What are Newborn Stem Cells?

Stem cells are naïve cells that have the ability to replicate themselves and to differentiate into a range of diverse cell types - each specialized to carry out a specific function. Because of their ability to differentiate into multiple cell types, each type of stem cell is potentially the “parent” of a specific lineage that ultimately results in a range of adult cells. The term newborn stem cells refers to the various and specific stem cell populations that exist throughout the umbilical cord.

3 Sources of Stem Cells

Populations of hematopoietic stem cells (HSCs) and Mesenchymal stem cells (MSCs) can be extracted from three main sources in the umbilical cord. The first and most common source of newborn stem cells, known as cord blood, comes from the blood that flows through the umbilical vein. Umbilical cord blood contains a rich source of immunologically naïve, hematopoietic stem cells. The other sources of newborn stem cells are the matrix tissues of the umbilical cord, collectively known as cord tissue. Here we find two rich sources of mesenchymal stem cell populations from the Wharton’s jelly and particularly highly concentrations of extremely potent MSCs that surround the vessels of the cord, called the perivascular regions. HSCs and MSCs are readily accessible at birth from the umbilical cord and can be collected and stored for future use.19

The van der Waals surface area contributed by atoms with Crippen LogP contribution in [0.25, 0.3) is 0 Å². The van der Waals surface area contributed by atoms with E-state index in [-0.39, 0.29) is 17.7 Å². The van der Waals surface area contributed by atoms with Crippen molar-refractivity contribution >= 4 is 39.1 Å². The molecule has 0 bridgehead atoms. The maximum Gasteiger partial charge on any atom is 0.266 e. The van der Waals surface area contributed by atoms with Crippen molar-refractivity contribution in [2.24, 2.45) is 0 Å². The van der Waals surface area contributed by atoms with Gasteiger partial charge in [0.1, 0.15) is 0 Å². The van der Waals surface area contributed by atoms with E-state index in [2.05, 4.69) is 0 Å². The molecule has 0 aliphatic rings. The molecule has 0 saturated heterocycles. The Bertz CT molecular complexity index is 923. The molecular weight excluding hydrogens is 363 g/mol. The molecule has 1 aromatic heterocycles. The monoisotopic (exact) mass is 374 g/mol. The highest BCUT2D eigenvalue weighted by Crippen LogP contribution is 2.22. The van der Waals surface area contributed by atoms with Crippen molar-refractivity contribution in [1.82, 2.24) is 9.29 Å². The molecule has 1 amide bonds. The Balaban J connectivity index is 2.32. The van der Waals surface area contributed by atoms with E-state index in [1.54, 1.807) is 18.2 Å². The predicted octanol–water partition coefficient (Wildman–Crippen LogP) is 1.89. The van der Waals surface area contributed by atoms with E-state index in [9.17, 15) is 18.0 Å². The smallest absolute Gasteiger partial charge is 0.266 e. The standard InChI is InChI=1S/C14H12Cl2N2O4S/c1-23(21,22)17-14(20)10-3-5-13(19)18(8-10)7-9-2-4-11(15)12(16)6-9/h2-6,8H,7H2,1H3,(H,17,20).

Cord Blood

Cord blood stem cells are derived from the blood found in the vein of the umbilical cord. Cord blood stem cells help treat a wide range of diseases today.

Cord Tissue

Cord tissue stem cells are found in abundance throughout the Wharton’s jelly and perivascular regions of the umbilical cord. MSCs can readily differentiate into a range of cells.